Season 2 gets the spectacular ending it deserves with a fast-paced tale that brings closure to most of the on-going plot strands while offering a few clues as to where season 3 might go.
This season turned away from the light style of the first year to introduce a darker world, but the format has remained the same. Each week there's a mediocre central cop story which can never withstand even a moment's analysis because it relies on the bad guys acting in illogical ways. This doesn't matter because the entertainment comes from watching the main cast going about their business with style and fun. And all the time there's the extra intrigue added by the bigger mystery which every episode seemingly takes giant leaps forward while not actually moving at all. The final episode perfectly captured the essence of the series but doing all that again, except more so.
The story picks up from last week's underwhelming ending in which Lafferty and his dodgy building site turned out to be a cover to hide a stash of guns. It seems those guns are important. They are to be used for a really big blag, but what is it? Hunt seeks the answer using his usual methods, but after giving an informer a battering in a fish and chip shop the unfortunate man then gets a deep fried battering from some really nasty men. But even these really nasty men are scared of the worst nasty men of all, the police. It seems the police corruption saga is set to reach a climax when raiders will steal a shipment of gold bullion, but then the raiders will get raided by the police in an operation known as Oscar Papa Romeo, Operation Rose.
Sadly the corrupt coppers who are everywhere, know everything, and can achieve anything don’t know Chris has been rumbled. So to speed the story along they tell him their cunning plan despite his role being a minor one as befits his normal level of ineptitude. Chris redeems himself by passing the information on to Hunt, and so the team in a tense conflict with much shouting and shooting bang all the bent coppers to rights. The closure of the main story arc is done with tension and speed, but the main point of this tale is to give the characters closure on their development this season. And so absolutely everyone gets a big moment.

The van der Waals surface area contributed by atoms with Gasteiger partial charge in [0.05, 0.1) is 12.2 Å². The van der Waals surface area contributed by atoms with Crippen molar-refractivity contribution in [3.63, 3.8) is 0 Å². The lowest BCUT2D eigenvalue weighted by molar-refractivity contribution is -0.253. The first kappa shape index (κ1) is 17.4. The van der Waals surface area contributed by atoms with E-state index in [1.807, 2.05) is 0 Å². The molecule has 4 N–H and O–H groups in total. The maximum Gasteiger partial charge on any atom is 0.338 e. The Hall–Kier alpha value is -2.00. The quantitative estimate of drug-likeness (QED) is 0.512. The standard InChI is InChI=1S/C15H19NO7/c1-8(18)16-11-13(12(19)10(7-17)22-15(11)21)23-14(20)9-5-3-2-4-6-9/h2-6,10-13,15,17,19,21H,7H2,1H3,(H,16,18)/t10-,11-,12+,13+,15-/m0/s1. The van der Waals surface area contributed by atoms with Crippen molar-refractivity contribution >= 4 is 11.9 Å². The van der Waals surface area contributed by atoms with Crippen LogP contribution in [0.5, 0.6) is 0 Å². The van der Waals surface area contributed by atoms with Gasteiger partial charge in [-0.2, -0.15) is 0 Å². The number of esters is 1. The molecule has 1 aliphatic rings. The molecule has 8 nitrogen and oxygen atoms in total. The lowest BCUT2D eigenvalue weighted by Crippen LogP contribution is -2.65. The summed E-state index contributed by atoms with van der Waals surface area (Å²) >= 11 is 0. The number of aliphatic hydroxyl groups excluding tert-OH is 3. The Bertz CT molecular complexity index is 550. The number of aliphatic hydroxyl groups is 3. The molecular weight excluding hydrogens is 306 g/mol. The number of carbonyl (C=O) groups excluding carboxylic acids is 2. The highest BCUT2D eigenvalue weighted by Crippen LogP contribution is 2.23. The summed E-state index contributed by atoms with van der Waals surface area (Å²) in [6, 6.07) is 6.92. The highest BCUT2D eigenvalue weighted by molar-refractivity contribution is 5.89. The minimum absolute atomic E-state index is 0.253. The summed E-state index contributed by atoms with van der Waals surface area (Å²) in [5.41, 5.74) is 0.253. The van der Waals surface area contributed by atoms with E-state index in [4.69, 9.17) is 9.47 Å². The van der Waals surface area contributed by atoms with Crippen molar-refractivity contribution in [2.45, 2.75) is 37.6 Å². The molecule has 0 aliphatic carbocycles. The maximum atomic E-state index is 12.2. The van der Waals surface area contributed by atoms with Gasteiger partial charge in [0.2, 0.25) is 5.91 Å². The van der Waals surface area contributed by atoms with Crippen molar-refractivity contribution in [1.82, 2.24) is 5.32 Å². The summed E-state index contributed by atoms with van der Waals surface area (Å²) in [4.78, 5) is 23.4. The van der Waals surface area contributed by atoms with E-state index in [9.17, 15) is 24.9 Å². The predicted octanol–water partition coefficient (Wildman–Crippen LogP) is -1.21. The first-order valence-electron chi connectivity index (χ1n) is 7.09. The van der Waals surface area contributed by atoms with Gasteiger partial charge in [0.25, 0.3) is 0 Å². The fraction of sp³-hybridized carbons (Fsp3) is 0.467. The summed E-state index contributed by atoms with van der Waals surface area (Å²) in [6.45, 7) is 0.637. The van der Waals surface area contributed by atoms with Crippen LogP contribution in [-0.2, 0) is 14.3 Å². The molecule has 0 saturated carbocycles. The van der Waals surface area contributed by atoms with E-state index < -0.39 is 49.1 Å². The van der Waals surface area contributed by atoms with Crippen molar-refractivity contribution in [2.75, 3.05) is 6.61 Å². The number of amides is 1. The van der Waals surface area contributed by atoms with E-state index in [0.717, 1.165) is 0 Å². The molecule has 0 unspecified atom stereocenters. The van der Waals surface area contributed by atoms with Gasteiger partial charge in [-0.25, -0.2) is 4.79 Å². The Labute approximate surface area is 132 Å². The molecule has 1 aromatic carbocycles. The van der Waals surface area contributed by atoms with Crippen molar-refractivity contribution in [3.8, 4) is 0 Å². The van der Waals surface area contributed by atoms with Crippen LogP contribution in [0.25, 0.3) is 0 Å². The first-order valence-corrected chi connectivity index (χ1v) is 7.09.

The bloke with interesting hair gets to ride around in a fast car and grin happily. And the other main extra, who I'm sure has been around since the first episode of Life on Mars, finally gets a whole word to utter while whirling around in the Quattro. Viv gets to show off his comic timing with a couple of funny lines and Luigi gets to show he doesn’t have such good comic timing with a rant.
Ray gets an excellent send-off. This season it's been hard to tell where his soul-searching is leading, but finally he is at peace with the world. He supports Alex when others doubt her, applauds her efforts, and is magnanimous in his support for Chris. He also gets to be on the receiving end of a gloriously tasteless gag, which is sure to put me off eating deep fried sausages for life.
Chris and Shaz don’t fare so well. With so much to get through in the final episode, it was inevitable that some elements would happen too quickly. Last week Chris was left in a hopeless situation, shunned by his mates, branded a traitor, and his forthcoming marriage seemingly off. Yet Shaz dismisses Chris's double-crossing, taking bribes and being generally bent as being no more important than a disagreement over flowers for the wedding. And so does everyone else. Still, Shaz gets her best moment this season when she saves Chris's butt while wearing a wedding dress and rather improbably holding a firearm. Chris also gets a good moment looking moody in a car park.
Hunt has a more substantial closure. He gets his big moment when after avoiding uttering his catchphrase all season he encourages the lead bent cop's stunt double to dive head first on to his bonnet so he can have a new catchphrase: 'you've been quattroed.' Better still, after a season in which he has found he can trust nobody, his suspicions finally turn to wondering if can trust Alex. With the answer being he can't he seeks friendship with a bottle blonde who can give him everything that Alex can't, namely a love of western films and analysis as to who is the greatest cowboy hero.
So with Alex not being so hot on her western knowledge, his solution to her being untrustworthy turns out to be a weak one that is out of character and is done purely to make the plot work. He kicks Alex off the force. This is the second time she's been dismissed this season and to my mind that's twice two often for any cop show. Luckily Alex knows that being kicked off the force means nothing and this enables her, again, to solve the crime on her own.
Her solution ultimately involves her confronting Summers and finally uncovering his big secret. Apparently Summers was a young cop who was part of the bullion raid and the shame he felt destroyed his life. Now dying in real life, he's gone into a coma so he can return to his past shame and relive it. This like all the revelations explains everything but adds nothing. We already know that the dream world acts like a sort of elaborate past life regression therapy. Sam Tyler returned to his childhood to find out why his father left home, but he couldn't stop him going and so he didn't return to real life. Alex returned to her childhood to find out why her parents died, but she couldn't stop them dying and so she didn't return to real life.
Summers returned to the scene of his downfall, but this time events turn out differently, even if he did nothing to change them by his own actions, and so he got to die. The last point may be significant, but I don't think so because at no stage in his journey did he behave like a free thinking sentient person. If he was a decent man all along, why didn't he just tell Alex the truth in episode 1 rather than kidnapping her, sending her roses, acting oddly? Why did he act like the standard mystery antagonist who enjoys leaving cryptic clues for the police to solve for no good reason other than it fills up the story in an entertaining way?